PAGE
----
Miss. colleges still grappling with Katrina repairs

Published 4:55 pm Friday, September 29, 2006

Universities and community colleges in south Mississippi took a huge hit from Hurricane Katrina, suffering damages in excess of $300 million.

Thirteen months after the storm, some facilities have been repaired, while some institutions have been forced to move classes elsewhere.

Most school officials say enrollments are near pre-Katrina levels in some locations.

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Katrina, which struck on Aug. 29, 2005, caused more than $200 million in damage to the University of Southern Mississippi campuses in Hattiesburg and along the Gulf Coast, but classes resumed at all facilities by last Oct. 10.

Since every building on the Gulf Park campus in Long Beach sustained damage, classes were moved to the Gulf Coast Student Services Center behind Memorial Hospital in Gulfport.

Repairs have been made to the business complex, Holloway Complex, physical plant building and shipping and receiving building. The Advanced Education Center and the library have been gutted and are ready to be repaired.

University officials said they hope classes can resume in Long Beach by the fall of 2007.

The university’s Gulf Coast Research Lab in Ocean Springs received more than $13 million in damage from tidal surge and wind, but many of the buildings have been restored, and classes and research are being conducted in temporary modular buildings.

Plans are under way to rebuild most of the buildings lost in the storm. However, the J.L. Scott Marine Education Center has been relocated to the Gulf Coast Research Lab grounds and likely will not be rebuilt at Biloxi’s Point Cadet because of cost.

Other Southern Miss facilities, including those in Jackson County and at Stennis Space Center in Hancock County, received minimal damage and reopened within six weeks after the storm. The university’s administrative offices at Keesler Air Force Base in Biloxi were heavily damaged, but services resumed last spring.

On Southern Miss’ main campus in Hattiesburg, roofs on 40 buildings were repaired or replaced, and fencing was repaired. Classes began on the campus on Sept. 12, 2005.

Katrina destroyed William Carey University’s historic campus on U.S. 90 in Gulfport.

After the storm, classes were held at churches throughout the city, but school officials have placed 16 modular buildings on the beachfront property for classes and offices.

“Everything is back on our campus,” said Jerry Bracey, dean of the Gulfport campus. “We have offices here, classrooms and computer labs.”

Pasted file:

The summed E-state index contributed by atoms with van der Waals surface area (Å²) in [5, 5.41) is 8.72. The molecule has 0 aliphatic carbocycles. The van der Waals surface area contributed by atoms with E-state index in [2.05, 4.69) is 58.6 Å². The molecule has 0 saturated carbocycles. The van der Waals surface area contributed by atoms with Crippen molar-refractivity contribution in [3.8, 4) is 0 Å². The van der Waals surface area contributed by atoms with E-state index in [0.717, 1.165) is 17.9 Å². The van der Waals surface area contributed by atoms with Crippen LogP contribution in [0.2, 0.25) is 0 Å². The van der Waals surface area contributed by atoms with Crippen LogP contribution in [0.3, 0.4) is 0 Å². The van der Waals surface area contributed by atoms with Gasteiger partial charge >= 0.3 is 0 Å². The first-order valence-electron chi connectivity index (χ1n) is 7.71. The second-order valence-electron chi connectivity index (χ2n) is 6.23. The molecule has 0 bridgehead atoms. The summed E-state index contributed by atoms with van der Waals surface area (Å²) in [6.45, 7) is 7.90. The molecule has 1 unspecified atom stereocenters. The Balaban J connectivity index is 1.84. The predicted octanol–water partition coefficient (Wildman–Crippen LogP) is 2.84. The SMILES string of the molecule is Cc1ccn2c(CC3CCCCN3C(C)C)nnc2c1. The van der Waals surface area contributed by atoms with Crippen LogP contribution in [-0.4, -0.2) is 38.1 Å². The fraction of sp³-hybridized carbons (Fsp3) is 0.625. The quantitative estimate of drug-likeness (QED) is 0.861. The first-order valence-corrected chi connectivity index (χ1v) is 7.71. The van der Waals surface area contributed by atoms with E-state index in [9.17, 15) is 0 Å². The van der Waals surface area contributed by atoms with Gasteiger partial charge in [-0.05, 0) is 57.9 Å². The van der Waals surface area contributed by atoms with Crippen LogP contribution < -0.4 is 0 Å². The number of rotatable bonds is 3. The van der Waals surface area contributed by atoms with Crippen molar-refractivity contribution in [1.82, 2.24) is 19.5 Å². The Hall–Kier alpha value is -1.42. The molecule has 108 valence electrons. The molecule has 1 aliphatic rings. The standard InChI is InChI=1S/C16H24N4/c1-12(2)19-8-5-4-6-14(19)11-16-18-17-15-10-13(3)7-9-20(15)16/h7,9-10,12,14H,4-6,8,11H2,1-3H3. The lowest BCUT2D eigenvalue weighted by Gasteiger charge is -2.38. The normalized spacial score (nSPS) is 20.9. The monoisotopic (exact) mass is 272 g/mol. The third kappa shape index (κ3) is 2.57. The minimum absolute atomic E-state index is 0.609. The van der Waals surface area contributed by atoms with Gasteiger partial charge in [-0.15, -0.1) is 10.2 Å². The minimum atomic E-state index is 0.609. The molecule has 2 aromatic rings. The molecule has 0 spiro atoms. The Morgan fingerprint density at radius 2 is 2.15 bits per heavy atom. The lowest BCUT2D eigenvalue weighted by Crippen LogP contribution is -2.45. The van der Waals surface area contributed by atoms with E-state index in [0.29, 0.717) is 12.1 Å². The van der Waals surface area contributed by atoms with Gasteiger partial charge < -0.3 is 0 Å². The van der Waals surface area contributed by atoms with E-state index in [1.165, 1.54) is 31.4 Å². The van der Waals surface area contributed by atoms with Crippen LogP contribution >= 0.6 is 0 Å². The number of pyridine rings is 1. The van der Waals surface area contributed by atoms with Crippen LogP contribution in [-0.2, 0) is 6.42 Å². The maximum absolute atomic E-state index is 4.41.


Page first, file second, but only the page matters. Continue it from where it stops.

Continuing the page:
At the beginning of 2005, officials listed the 22-acre property with a real estate agency, saying they wanted to find property north of Interstate 10 on which to build a new campus. The search for that property continues, Bracey said.

University College of Tulane was located in Edgewater Mall in Biloxi when Katrina hit, and like most of the 80 stores there, classrooms and offices at the university sustained wind and water damage.

The mall reopened near Thanksgiving, but Tulane began its six-week fall semester last Oct. 24. Classes are being held on a normal schedule this fall.

Mississippi Gulf Coast Community College sustained $18 million in damage from Katrina at its campuses and centers in Perkinston, Gulfport, Biloxi, Lucedale, Gautier and Long Beach.

Most of the damage occurred at the campus in Stone County.

“The only structures that had to be destroyed were at Perkinston,” college spokesman Bill Snyder said.

Two storage buildings and one classroom building were demolished at the campus, and the roof and gym floor were replaced, as were some bleachers. At the football stadium in Perkinston, the press box has been rebuilt.

Pearl River Community College had more than $50 million in Katrina damage on its Poplarville campus, but within a year, many of the buildings had been repaired.

Workers have replaced or repaired roofs on 27 buildings, and two dormitories have been refurbished.

Katrina’s winds blew the roof off of Moody Hall, which housed the auditorium and offices and classrooms for the Department of Fine Arts and Communications. The building will have to be demolished after the community college reaches a settlement with its insurance company. William Lewis, president of Pearl River Community College, said the school can’t make plans for building a new coliseum and performing arts center.

Katrina also destroyed the Hancock Center in Waveland, but Lewis said the center should be operational in another location within the next 30 days.